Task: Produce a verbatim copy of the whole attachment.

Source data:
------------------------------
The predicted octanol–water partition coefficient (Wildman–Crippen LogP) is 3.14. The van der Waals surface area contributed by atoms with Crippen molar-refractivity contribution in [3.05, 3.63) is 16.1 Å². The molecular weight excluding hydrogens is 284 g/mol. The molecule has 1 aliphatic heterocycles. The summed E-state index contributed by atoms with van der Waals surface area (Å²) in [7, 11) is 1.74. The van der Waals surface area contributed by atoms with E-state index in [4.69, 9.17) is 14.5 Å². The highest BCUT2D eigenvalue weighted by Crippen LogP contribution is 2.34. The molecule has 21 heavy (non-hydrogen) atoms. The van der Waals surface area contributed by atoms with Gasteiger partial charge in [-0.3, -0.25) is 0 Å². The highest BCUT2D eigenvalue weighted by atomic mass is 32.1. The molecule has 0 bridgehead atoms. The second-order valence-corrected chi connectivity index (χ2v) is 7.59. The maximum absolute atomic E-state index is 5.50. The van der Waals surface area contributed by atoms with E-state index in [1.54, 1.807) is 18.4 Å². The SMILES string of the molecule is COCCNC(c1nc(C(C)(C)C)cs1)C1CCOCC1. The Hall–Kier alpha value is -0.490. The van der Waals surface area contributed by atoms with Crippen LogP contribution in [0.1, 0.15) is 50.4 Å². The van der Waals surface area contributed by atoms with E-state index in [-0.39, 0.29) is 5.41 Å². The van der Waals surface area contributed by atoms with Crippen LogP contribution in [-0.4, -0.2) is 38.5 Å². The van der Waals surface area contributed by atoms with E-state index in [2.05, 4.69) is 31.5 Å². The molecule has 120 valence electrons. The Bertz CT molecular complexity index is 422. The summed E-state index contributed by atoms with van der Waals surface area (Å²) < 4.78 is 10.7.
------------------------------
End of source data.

The predicted octanol–water partition coefficient (Wildman–Crippen LogP) is 3.14. The van der Waals surface area contributed by atoms with Crippen molar-refractivity contribution in [3.05, 3.63) is 16.1 Å². The molecular weight excluding hydrogens is 284 g/mol. The molecule has 1 aliphatic heterocycles. The summed E-state index contributed by atoms with van der Waals surface area (Å²) in [7, 11) is 1.74. The van der Waals surface area contributed by atoms with E-state index in [4.69, 9.17) is 14.5 Å². The highest BCUT2D eigenvalue weighted by Crippen LogP contribution is 2.34. The molecule has 21 heavy (non-hydrogen) atoms. The van der Waals surface area contributed by atoms with Gasteiger partial charge in [-0.3, -0.25) is 0 Å². The highest BCUT2D eigenvalue weighted by atomic mass is 32.1. The molecule has 0 bridgehead atoms. The second-order valence-corrected chi connectivity index (χ2v) is 7.59. The maximum absolute atomic E-state index is 5.50. The van der Waals surface area contributed by atoms with E-state index in [1.54, 1.807) is 18.4 Å². The SMILES string of the molecule is COCCNC(c1nc(C(C)(C)C)cs1)C1CCOCC1. The Hall–Kier alpha value is -0.490. The van der Waals surface area contributed by atoms with Crippen LogP contribution in [0.1, 0.15) is 50.4 Å². The van der Waals surface area contributed by atoms with E-state index in [-0.39, 0.29) is 5.41 Å². The van der Waals surface area contributed by atoms with Crippen LogP contribution in [-0.4, -0.2) is 38.5 Å². The van der Waals surface area contributed by atoms with E-state index in [2.05, 4.69) is 31.5 Å². The molecule has 120 valence electrons. The Bertz CT molecular complexity index is 422. The summed E-state index contributed by atoms with van der Waals surface area (Å²) < 4.78 is 10.7.